Word of the Day

Monday, August 27, 2018

andragogy

[ an-druh-goh-jee, -goj-ee ]

noun

the methods or techniques used to teach adults: Many educators believe that the principles of andragogy, as advanced by Malcolm Knowles, have great relevance to adult education; others are not so certain.

learn about the english language

What is the origin of andragogy?

English andragogy is modeled upon pedagogy, which ultimately comes from Greek paidagōgía “the function of a paidagōgós,” by extension “education.” A paidagōgós, literally “child guide,” was a slave who walked a child to and from school. Paidagōgós is a compound formed from paid-, inflectional stem of paîs ”child,” and agōgós “guide,” a derivative of the verb ágein “to lead, take away, carry.” The combining form andr- of andragogy is one of the stems of the Greek noun anḗr (aner-, andr-) “man” (as opposed to a woman or child). Greek anḗr comes from Proto-Indo-European ner-, ǝner-, source of Sanskrit nár “man, human,” and the Latin proper name Nerō. According to Roman grammarians, nero among the Sabines, a rural people that lived northeast of Rome, meant fortis ac strenuus “brave and energetic.” In Celtic (Welsh) Proto-Indo-European ner- becomes ner “hero.” Andragogy entered English in the 20th century.

how is andragogy used?

… in the technology of andragogy there is decreasing emphasis on the transmittal techniques of traditional teaching and increasing emphasis on experimental techniques which tap the experience of the learners and involve them in analyzing their experience.

Malcolm Knowles, The Adult Learner: A Neglected Species, 1973

We focus on adults and so prefer to use the term “andragogy.” We’ve found that adults have their own specific challenges in the learning journey, and we’ve specifically set up to address them.

Michael Horn, "What the Closure of Bootcamps Means for the Industry's Future," Forbes, August 3, 2017
quiz icon
WHAT'S YOUR WORD IQ?
Think you're a word wizard? Try our word quiz, and prove it!
TAKE THE QUIZ
arrows pointing up and down
SYNONYM OF THE DAY
Double your word knowledge with the Synonym of the Day!
SEE TODAY'S SYNONYM

Get A Vocabulary Boost In Your Inbox

Get the Word of the Day every day!
  • This field is for validation purposes and should be left unchanged.
Sunday, August 26, 2018

dreamboat

[ dreem-boht ]

noun

Slang. a highly attractive or desirable person.

learn about the english language

What is the origin of dreamboat?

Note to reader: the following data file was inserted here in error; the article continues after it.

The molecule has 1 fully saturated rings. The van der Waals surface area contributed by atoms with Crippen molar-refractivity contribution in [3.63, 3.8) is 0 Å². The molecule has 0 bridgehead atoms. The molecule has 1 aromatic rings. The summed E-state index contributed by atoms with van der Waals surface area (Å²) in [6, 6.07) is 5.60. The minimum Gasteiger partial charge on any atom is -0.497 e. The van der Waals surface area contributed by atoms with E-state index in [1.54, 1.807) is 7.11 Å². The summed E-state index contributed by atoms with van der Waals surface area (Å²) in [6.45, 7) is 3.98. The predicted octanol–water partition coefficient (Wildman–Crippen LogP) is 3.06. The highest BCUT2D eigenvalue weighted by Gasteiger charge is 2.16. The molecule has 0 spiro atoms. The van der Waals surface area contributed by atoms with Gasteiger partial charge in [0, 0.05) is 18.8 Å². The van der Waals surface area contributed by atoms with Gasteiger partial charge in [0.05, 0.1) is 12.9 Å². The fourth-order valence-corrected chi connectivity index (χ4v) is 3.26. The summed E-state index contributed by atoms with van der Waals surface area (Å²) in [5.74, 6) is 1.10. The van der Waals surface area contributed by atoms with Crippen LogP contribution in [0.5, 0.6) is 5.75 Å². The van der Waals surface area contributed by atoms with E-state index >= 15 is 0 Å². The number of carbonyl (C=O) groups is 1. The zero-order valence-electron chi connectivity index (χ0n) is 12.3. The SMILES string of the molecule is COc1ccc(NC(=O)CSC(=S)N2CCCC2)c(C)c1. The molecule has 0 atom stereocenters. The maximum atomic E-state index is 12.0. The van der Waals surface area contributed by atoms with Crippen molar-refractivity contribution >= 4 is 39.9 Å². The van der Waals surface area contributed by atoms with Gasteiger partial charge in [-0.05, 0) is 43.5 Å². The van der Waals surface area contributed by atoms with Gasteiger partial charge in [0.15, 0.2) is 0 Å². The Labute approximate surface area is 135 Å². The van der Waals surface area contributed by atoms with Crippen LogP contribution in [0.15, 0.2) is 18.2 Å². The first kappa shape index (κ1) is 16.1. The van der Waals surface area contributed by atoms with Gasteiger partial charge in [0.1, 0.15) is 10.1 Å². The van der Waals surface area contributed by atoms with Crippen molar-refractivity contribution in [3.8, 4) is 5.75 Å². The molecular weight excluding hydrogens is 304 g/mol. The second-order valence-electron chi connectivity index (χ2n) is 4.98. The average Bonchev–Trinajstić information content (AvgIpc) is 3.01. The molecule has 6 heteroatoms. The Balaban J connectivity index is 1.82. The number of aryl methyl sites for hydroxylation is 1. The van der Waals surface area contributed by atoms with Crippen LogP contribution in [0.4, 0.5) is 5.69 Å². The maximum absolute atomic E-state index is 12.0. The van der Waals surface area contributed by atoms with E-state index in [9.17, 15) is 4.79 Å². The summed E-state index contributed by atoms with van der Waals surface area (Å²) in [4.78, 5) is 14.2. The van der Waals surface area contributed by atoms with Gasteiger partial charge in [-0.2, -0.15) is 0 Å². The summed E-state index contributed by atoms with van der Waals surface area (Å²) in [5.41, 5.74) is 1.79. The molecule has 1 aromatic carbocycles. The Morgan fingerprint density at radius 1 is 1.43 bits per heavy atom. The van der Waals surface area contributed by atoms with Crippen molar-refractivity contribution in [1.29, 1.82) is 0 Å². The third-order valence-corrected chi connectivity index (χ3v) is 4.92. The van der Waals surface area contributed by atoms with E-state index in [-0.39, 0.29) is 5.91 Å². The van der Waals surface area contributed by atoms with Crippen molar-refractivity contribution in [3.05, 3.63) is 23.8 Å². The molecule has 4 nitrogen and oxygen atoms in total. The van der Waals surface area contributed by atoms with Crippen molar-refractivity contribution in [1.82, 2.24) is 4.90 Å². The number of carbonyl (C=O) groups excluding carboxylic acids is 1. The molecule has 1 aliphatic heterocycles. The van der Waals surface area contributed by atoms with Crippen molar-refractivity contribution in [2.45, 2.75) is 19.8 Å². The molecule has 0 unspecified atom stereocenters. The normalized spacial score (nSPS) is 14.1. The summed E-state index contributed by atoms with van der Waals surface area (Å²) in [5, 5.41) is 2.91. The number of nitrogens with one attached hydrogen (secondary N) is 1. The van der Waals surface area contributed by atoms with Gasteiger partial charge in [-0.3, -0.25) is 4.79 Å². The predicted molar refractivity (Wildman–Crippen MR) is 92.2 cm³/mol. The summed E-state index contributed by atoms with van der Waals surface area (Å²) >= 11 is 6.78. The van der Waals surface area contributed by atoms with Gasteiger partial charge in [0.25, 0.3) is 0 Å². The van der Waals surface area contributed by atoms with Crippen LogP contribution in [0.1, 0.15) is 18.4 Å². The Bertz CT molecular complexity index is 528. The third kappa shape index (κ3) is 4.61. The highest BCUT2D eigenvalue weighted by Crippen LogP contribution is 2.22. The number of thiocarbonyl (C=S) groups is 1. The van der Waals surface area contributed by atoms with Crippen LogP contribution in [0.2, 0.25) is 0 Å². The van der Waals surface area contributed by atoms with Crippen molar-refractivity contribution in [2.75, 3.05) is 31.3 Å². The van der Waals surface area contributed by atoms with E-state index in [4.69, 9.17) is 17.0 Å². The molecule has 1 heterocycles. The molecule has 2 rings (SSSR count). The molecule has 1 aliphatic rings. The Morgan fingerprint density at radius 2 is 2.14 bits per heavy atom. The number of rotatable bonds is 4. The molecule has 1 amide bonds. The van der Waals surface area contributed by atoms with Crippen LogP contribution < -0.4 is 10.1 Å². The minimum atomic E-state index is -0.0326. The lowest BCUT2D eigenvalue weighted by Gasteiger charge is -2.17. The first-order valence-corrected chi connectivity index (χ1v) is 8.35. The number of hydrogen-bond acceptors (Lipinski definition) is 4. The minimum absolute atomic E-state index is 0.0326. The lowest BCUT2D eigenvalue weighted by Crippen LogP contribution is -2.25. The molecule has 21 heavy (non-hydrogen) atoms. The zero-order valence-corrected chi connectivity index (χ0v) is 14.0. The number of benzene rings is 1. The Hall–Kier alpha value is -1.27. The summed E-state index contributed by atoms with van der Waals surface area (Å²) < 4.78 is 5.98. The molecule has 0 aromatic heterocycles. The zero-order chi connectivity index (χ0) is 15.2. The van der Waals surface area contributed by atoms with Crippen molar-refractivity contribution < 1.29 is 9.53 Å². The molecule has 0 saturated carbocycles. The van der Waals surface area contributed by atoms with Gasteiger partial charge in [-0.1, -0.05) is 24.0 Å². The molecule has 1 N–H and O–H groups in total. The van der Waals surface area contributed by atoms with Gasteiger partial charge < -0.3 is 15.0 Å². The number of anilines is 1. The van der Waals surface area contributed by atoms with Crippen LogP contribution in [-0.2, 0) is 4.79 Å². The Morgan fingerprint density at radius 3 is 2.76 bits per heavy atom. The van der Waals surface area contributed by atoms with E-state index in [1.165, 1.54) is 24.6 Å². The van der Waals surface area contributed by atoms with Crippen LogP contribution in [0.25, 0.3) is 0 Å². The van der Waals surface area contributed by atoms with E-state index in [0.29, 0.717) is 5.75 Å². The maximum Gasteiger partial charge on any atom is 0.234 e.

If you associate dreamboat, a.k.a. heartthrob, with the movies that Judy Garland and Mickey Rooney made in the late ‘30s and early ‘40s, you are correct on the date of origin and datedness of the word. Guy Lombardo, the Canadian-American bandleader (1902-1977), popularized dreamboat in his song When My Dream Boat Comes Home (1936).

how is dreamboat used?

Hunter was a studio player at Warner Brothers: a blond, blue-eyed dreamboat, whom the studio was selling—quite successfully—as the quintessential boy next door.

Michael Schulman, "Tab Hunter's Secrets," The New Yorker, October 16, 2015

A tall dreamboat of a pilot in a grey uniform was chatting with a group of four people.

Raymond Chandler, The Long Good-bye, 1953
Saturday, August 25, 2018

embosk

[ em-bosk ]

verb

to hide or conceal (something, oneself, etc.) with or as if with foliage, greenery, or the like: to embosk oneself within a grape arbor.

learn about the english language

What is the origin of embosk?

The verb embosk “to hide in bushes” doesn’t look quite as bogus as embiggen, but it’s not far off. The prefix em-, a form of en- used before labial consonants (p, b, m) as in embalm, embankment, and embark, is familiar enough. Bosk is the funny word. It first appears as a singular noun boske (and plural boskes) in the late 13th century, meaning bush, bushes, and is last recorded about 1400 in Cleanness (or Purity), a poem by an unknown author known as the Gawain Poet. Bosk survives in British dialect but reentered standard English in the 19th century through the poetry of Sir Walter Scott and Alfred, Lord Tennyson. As rare as bosk is, its derivative embosk is even rarer. Embosk entered English in the late 20th century.

how is embosk used?

[Sancho] said as much to his lord, requesting him to depart presently from thence, and embosk himself in the mountain, which was very near.

Miguel de Cervantes, Don Quixote of the Mancha, translated by Thomas Shelton, 1612

… they seek the dark, the bushy, the tangled forest; they would embosk.

John Milton, "Of Reformation Touching Church-Discipline in England," 1641

Get A Vocabulary Boost In Your Inbox

Get the Word of the Day every day!
  • This field is for validation purposes and should be left unchanged.